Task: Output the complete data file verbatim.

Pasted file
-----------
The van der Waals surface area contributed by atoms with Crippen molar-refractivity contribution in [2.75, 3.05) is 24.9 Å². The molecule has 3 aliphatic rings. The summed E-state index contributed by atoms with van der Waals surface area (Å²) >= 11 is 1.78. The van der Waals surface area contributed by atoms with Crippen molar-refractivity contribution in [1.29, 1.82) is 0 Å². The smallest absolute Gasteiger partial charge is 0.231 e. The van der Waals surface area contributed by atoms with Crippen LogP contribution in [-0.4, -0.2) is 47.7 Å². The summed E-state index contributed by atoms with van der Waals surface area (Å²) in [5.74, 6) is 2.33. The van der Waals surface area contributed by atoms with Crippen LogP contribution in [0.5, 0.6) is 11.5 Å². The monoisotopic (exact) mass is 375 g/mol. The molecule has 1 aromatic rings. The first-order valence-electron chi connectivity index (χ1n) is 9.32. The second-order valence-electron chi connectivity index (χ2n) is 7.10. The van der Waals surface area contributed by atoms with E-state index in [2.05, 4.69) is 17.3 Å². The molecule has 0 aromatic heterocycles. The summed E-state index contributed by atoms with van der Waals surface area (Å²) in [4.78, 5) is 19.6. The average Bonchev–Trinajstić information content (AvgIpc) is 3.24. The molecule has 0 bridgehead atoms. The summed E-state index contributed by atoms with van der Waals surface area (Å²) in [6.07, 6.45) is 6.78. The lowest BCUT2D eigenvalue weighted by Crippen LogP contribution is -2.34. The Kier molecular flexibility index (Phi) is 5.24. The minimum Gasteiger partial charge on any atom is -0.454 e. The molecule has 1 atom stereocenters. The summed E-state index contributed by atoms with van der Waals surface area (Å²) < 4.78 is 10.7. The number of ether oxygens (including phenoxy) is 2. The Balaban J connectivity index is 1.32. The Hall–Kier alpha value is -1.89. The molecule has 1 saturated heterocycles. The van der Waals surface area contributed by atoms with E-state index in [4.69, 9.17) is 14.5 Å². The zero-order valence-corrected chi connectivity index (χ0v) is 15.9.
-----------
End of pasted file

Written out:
The van der Waals surface area contributed by atoms with Crippen molar-refractivity contribution in [2.75, 3.05) is 24.9 Å². The molecule has 3 aliphatic rings. The summed E-state index contributed by atoms with van der Waals surface area (Å²) >= 11 is 1.78. The van der Waals surface area contributed by atoms with Crippen molar-refractivity contribution in [1.29, 1.82) is 0 Å². The smallest absolute Gasteiger partial charge is 0.231 e. The van der Waals surface area contributed by atoms with Crippen LogP contribution in [-0.4, -0.2) is 47.7 Å². The summed E-state index contributed by atoms with van der Waals surface area (Å²) in [5.74, 6) is 2.33. The van der Waals surface area contributed by atoms with Crippen LogP contribution in [0.5, 0.6) is 11.5 Å². The monoisotopic (exact) mass is 375 g/mol. The molecule has 1 aromatic rings. The first-order valence-electron chi connectivity index (χ1n) is 9.32. The second-order valence-electron chi connectivity index (χ2n) is 7.10. The van der Waals surface area contributed by atoms with E-state index in [2.05, 4.69) is 17.3 Å². The molecule has 0 aromatic heterocycles. The summed E-state index contributed by atoms with van der Waals surface area (Å²) in [4.78, 5) is 19.6. The average Bonchev–Trinajstić information content (AvgIpc) is 3.24. The molecule has 0 bridgehead atoms. The summed E-state index contributed by atoms with van der Waals surface area (Å²) in [6.07, 6.45) is 6.78. The lowest BCUT2D eigenvalue weighted by Crippen LogP contribution is -2.34. The Kier molecular flexibility index (Phi) is 5.24. The minimum Gasteiger partial charge on any atom is -0.454 e. The molecule has 1 atom stereocenters. The summed E-state index contributed by atoms with van der Waals surface area (Å²) < 4.78 is 10.7. The number of ether oxygens (including phenoxy) is 2. The Balaban J connectivity index is 1.32. The Hall–Kier alpha value is -1.89. The molecule has 1 saturated heterocycles. The van der Waals surface area contributed by atoms with E-state index in [4.69, 9.17) is 14.5 Å². The zero-order valence-corrected chi connectivity index (χ0v) is 15.9.